In Mark 12:31 the Bible says “And the second is like, namely this, Thou shalt love thy neighbor as thyself. There is none other commandment greater than these.” This is simply to guide us in learning that we would need to work on ourselves first so that we can show kindness to our neighbors as we would do unto ourselves, or in other words ‘treat others how you’d want to be treated’ is a more simple way to understand it.
While the Bible in this way means everyone when it talks about your neighbor, this actual neighborhood did just this thing. They showed love to an individual, Linda Taylor, of Minneapolis. Here’s how.
Linda Taylor had recently got a notification to evict her Powderhorn Park rental home of almost 20 years toward the end of January. Her landlord wanted to sell the property. Taylor, a 70-year-old retired woman who had raised her five children in the Phillips and Powderhorn communities, didn’t have the foggiest idea where she’d go or end up.
She wound up telling a neighbor of her sticky situation. As some neighborhoods do, the word spread like wildfire. Soon enough, neighbors began assisting her in broaching a pact with the owner Greg Berendt. Asked if he would just give Taylor the rest of June, they would assist with collecting enough money to purchase the home.
As of May 31, an entire month right before the cutoff time, Taylor formally closed on the home at tenth Avenue S. and E. 36th St upon raising $275,000.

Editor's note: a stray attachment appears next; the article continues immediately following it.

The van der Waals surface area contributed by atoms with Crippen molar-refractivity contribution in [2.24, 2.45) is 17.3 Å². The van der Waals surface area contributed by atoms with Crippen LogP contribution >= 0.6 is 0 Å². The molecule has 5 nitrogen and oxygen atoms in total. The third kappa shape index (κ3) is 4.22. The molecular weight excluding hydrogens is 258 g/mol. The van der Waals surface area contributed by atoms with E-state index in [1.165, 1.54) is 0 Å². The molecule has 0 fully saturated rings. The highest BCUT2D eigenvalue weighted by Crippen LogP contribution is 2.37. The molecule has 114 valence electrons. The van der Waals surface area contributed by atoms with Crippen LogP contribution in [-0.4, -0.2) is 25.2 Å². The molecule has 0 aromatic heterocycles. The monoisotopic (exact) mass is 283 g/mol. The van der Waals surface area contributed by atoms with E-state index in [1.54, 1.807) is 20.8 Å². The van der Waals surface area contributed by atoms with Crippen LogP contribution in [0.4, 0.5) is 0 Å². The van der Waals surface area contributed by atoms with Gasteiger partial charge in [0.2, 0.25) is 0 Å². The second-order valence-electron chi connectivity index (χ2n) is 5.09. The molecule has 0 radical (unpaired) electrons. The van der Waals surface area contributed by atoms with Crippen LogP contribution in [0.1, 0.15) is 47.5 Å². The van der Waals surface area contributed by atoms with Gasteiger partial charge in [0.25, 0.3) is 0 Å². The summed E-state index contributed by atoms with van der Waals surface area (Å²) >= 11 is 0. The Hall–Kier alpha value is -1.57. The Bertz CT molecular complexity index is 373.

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Neighbors rally to help Powderhorn Park woman buy south Minneapolis home she has rented nearly 20 years. https://t.co/UXpqDOzK39
— Star Tribune (@StarTribune) June 3, 2022
Thursday, she mentioned that she has yet to completely process the events that took place and the coming together of the neighborhood to keep her in the area. It wasn’t simple, the process included a block party fundraiser, a petition, an art sale, pro bono work by realtor Sheri Seifert and plentiful amounts of other small donations from individuals who were moved by her story.
“I’m not going anywhere now,” Taylor said. “It’s saying a lot about my neighbors, and a lot about my community. Without them, this wouldn’t have been possible.”
Longfellow’s Holy Trinity Lutheran Church, whose Stepping Out in Faith panel works on lodging issues in south Minneapolis, tossed six figures into the bucket.
“It’s a modern day miracle,” said the Rev. Angela Khabeb, who thanked landlord Berendt for having a change of heart and working with neighbors to settle the negotiation. “People need to be able to walk by that house, and even if they gave $5, they know, ‘I helped Miss Linda stay in this house. We won.'”
A neighborhood party is set up for June 25 to celebrate the communities victory on the 1000 block of E. 36th Street, beginning at 11:00 a.m. That’s amazing news, and I’m with Taylor on this one, if I had neighbors like this – I wouldn’t be going anywhere either. However, instead of wishing we all had neighbors like this, why can’t we just strive to be that neighbor. This brings us back to where we started – treat others the way you’d want to be treated.